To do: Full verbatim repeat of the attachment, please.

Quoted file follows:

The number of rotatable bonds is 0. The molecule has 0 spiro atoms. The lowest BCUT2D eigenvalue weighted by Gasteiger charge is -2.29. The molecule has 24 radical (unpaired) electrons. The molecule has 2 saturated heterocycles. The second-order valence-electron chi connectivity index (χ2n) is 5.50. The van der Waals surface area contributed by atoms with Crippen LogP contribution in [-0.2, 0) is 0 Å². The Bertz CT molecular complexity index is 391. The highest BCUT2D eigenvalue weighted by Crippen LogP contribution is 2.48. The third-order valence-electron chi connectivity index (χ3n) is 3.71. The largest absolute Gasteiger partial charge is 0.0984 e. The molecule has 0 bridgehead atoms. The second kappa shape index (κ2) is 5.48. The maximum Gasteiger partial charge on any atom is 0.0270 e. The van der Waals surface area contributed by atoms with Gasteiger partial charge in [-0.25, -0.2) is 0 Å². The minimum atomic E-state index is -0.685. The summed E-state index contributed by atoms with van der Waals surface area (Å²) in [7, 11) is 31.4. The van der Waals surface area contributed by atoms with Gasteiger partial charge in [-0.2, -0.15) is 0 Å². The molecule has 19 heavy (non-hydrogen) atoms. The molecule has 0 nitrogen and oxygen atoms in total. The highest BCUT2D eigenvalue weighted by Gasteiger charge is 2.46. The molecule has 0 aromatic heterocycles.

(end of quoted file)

The number of rotatable bonds is 0. The molecule has 0 spiro atoms. The lowest BCUT2D eigenvalue weighted by Gasteiger charge is -2.29. The molecule has 24 radical (unpaired) electrons. The molecule has 2 saturated heterocycles. The second-order valence-electron chi connectivity index (χ2n) is 5.50. The van der Waals surface area contributed by atoms with Crippen LogP contribution in [-0.2, 0) is 0 Å². The Bertz CT molecular complexity index is 391. The highest BCUT2D eigenvalue weighted by Crippen LogP contribution is 2.48. The third-order valence-electron chi connectivity index (χ3n) is 3.71. The largest absolute Gasteiger partial charge is 0.0984 e. The molecule has 0 bridgehead atoms. The second kappa shape index (κ2) is 5.48. The maximum Gasteiger partial charge on any atom is 0.0270 e. The van der Waals surface area contributed by atoms with Gasteiger partial charge in [-0.25, -0.2) is 0 Å². The minimum atomic E-state index is -0.685. The summed E-state index contributed by atoms with van der Waals surface area (Å²) in [7, 11) is 31.4. The van der Waals surface area contributed by atoms with Gasteiger partial charge in [-0.2, -0.15) is 0 Å². The molecule has 19 heavy (non-hydrogen) atoms. The molecule has 0 nitrogen and oxygen atoms in total. The highest BCUT2D eigenvalue weighted by Gasteiger charge is 2.46. The molecule has 0 aromatic heterocycles.